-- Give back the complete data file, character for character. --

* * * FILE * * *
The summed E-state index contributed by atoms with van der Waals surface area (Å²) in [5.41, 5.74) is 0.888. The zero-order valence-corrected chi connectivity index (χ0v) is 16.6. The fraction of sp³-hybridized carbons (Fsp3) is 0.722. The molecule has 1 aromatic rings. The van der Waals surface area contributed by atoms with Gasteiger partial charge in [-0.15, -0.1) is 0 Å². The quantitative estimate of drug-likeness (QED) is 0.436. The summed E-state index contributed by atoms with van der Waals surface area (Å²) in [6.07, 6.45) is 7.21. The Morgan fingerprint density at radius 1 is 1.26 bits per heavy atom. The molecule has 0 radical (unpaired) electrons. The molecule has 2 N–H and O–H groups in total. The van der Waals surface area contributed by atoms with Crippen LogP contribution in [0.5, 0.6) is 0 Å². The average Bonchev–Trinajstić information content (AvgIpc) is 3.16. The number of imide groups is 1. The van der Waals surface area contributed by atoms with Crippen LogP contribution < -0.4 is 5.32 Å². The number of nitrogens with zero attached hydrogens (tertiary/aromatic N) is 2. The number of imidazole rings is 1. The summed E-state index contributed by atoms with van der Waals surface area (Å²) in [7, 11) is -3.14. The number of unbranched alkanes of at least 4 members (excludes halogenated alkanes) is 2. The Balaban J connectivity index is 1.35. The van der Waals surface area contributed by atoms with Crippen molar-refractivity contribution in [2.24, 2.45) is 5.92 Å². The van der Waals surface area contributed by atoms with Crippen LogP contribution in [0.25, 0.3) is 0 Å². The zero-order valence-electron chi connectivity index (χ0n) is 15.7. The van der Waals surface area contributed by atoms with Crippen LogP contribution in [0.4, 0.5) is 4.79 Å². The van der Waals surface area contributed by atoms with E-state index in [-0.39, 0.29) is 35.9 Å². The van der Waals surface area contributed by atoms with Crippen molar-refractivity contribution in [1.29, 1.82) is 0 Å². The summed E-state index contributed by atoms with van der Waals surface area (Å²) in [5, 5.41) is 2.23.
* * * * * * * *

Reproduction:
The summed E-state index contributed by atoms with van der Waals surface area (Å²) in [5.41, 5.74) is 0.888. The zero-order valence-corrected chi connectivity index (χ0v) is 16.6. The fraction of sp³-hybridized carbons (Fsp3) is 0.722. The molecule has 1 aromatic rings. The van der Waals surface area contributed by atoms with Gasteiger partial charge in [-0.15, -0.1) is 0 Å². The quantitative estimate of drug-likeness (QED) is 0.436. The summed E-state index contributed by atoms with van der Waals surface area (Å²) in [6.07, 6.45) is 7.21. The Morgan fingerprint density at radius 1 is 1.26 bits per heavy atom. The molecule has 0 radical (unpaired) electrons. The molecule has 2 N–H and O–H groups in total. The van der Waals surface area contributed by atoms with Crippen LogP contribution in [0.5, 0.6) is 0 Å². The average Bonchev–Trinajstić information content (AvgIpc) is 3.16. The number of imide groups is 1. The van der Waals surface area contributed by atoms with Crippen LogP contribution < -0.4 is 5.32 Å². The number of nitrogens with zero attached hydrogens (tertiary/aromatic N) is 2. The number of imidazole rings is 1. The summed E-state index contributed by atoms with van der Waals surface area (Å²) in [7, 11) is -3.14. The number of unbranched alkanes of at least 4 members (excludes halogenated alkanes) is 2. The Balaban J connectivity index is 1.35. The van der Waals surface area contributed by atoms with Crippen molar-refractivity contribution in [2.24, 2.45) is 5.92 Å². The van der Waals surface area contributed by atoms with Crippen LogP contribution in [0.25, 0.3) is 0 Å². The zero-order valence-electron chi connectivity index (χ0n) is 15.7. The van der Waals surface area contributed by atoms with Crippen LogP contribution in [0.4, 0.5) is 4.79 Å². The van der Waals surface area contributed by atoms with E-state index in [-0.39, 0.29) is 35.9 Å². The van der Waals surface area contributed by atoms with Crippen molar-refractivity contribution in [1.29, 1.82) is 0 Å². The summed E-state index contributed by atoms with van der Waals surface area (Å²) in [5, 5.41) is 2.23.